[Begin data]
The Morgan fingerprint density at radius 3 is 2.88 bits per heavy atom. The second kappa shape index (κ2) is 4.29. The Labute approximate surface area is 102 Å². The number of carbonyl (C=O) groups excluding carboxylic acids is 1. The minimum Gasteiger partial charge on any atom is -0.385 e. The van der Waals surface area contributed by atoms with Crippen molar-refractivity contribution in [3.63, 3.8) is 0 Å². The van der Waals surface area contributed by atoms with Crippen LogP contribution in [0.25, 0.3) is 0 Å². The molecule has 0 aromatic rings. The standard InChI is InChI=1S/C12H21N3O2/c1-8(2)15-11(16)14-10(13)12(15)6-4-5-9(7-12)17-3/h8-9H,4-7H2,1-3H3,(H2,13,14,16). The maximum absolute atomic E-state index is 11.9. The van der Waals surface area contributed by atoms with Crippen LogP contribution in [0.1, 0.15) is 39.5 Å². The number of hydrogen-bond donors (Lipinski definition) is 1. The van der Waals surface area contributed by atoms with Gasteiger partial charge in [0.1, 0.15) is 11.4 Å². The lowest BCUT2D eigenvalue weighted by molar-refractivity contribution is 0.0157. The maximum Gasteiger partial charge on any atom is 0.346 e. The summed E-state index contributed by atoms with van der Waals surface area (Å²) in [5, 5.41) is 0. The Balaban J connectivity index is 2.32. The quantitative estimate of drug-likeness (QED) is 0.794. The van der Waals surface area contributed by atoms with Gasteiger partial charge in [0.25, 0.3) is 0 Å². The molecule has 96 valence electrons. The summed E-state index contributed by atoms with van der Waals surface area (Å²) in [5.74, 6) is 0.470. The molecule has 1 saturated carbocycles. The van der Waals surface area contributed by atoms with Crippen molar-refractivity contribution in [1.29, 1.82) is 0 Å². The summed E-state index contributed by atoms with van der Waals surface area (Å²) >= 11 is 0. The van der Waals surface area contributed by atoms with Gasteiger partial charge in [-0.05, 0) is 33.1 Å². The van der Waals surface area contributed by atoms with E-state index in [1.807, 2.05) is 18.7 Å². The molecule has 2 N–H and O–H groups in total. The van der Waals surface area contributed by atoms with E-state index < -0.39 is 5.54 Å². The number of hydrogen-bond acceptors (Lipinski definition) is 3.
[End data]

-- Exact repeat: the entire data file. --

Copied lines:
The Morgan fingerprint density at radius 3 is 2.88 bits per heavy atom. The second kappa shape index (κ2) is 4.29. The Labute approximate surface area is 102 Å². The number of carbonyl (C=O) groups excluding carboxylic acids is 1. The minimum Gasteiger partial charge on any atom is -0.385 e. The van der Waals surface area contributed by atoms with Crippen molar-refractivity contribution in [3.63, 3.8) is 0 Å². The van der Waals surface area contributed by atoms with Crippen LogP contribution in [0.25, 0.3) is 0 Å². The molecule has 0 aromatic rings. The standard InChI is InChI=1S/C12H21N3O2/c1-8(2)15-11(16)14-10(13)12(15)6-4-5-9(7-12)17-3/h8-9H,4-7H2,1-3H3,(H2,13,14,16). The maximum absolute atomic E-state index is 11.9. The van der Waals surface area contributed by atoms with Crippen LogP contribution in [0.1, 0.15) is 39.5 Å². The number of hydrogen-bond donors (Lipinski definition) is 1. The van der Waals surface area contributed by atoms with Gasteiger partial charge in [0.1, 0.15) is 11.4 Å². The lowest BCUT2D eigenvalue weighted by molar-refractivity contribution is 0.0157. The maximum Gasteiger partial charge on any atom is 0.346 e. The summed E-state index contributed by atoms with van der Waals surface area (Å²) in [5, 5.41) is 0. The Balaban J connectivity index is 2.32. The quantitative estimate of drug-likeness (QED) is 0.794. The van der Waals surface area contributed by atoms with Gasteiger partial charge in [0.25, 0.3) is 0 Å². The molecule has 96 valence electrons. The summed E-state index contributed by atoms with van der Waals surface area (Å²) in [5.74, 6) is 0.470. The molecule has 1 saturated carbocycles. The van der Waals surface area contributed by atoms with Crippen molar-refractivity contribution in [1.29, 1.82) is 0 Å². The summed E-state index contributed by atoms with van der Waals surface area (Å²) >= 11 is 0. The van der Waals surface area contributed by atoms with Gasteiger partial charge in [-0.05, 0) is 33.1 Å². The van der Waals surface area contributed by atoms with E-state index in [1.807, 2.05) is 18.7 Å². The molecule has 2 N–H and O–H groups in total. The van der Waals surface area contributed by atoms with E-state index < -0.39 is 5.54 Å². The number of hydrogen-bond acceptors (Lipinski definition) is 3.